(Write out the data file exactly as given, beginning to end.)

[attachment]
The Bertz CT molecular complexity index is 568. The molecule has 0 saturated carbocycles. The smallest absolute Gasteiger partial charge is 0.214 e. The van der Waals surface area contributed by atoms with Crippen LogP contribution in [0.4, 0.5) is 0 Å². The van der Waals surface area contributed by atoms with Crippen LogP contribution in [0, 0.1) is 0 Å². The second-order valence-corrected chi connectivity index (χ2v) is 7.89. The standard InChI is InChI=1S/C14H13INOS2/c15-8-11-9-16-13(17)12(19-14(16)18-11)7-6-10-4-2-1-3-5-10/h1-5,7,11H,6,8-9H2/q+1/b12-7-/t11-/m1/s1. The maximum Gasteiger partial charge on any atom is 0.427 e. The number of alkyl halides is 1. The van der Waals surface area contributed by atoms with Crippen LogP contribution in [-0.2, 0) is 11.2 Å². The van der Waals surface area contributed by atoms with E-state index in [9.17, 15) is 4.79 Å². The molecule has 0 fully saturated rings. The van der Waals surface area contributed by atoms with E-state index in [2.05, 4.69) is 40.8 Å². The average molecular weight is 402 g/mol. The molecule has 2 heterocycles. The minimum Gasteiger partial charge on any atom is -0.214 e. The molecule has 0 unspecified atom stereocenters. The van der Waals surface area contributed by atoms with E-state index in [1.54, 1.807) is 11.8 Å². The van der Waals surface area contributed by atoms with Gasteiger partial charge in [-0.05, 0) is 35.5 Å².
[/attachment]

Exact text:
The Bertz CT molecular complexity index is 568. The molecule has 0 saturated carbocycles. The smallest absolute Gasteiger partial charge is 0.214 e. The van der Waals surface area contributed by atoms with Crippen LogP contribution in [0.4, 0.5) is 0 Å². The van der Waals surface area contributed by atoms with Crippen LogP contribution in [0, 0.1) is 0 Å². The second-order valence-corrected chi connectivity index (χ2v) is 7.89. The standard InChI is InChI=1S/C14H13INOS2/c15-8-11-9-16-13(17)12(19-14(16)18-11)7-6-10-4-2-1-3-5-10/h1-5,7,11H,6,8-9H2/q+1/b12-7-/t11-/m1/s1. The maximum Gasteiger partial charge on any atom is 0.427 e. The number of alkyl halides is 1. The van der Waals surface area contributed by atoms with Crippen LogP contribution in [-0.2, 0) is 11.2 Å². The van der Waals surface area contributed by atoms with E-state index in [9.17, 15) is 4.79 Å². The molecule has 0 fully saturated rings. The van der Waals surface area contributed by atoms with E-state index in [2.05, 4.69) is 40.8 Å². The average molecular weight is 402 g/mol. The molecule has 2 heterocycles. The minimum Gasteiger partial charge on any atom is -0.214 e. The molecule has 0 unspecified atom stereocenters. The van der Waals surface area contributed by atoms with E-state index in [1.54, 1.807) is 11.8 Å². The van der Waals surface area contributed by atoms with Gasteiger partial charge in [-0.05, 0) is 35.5 Å².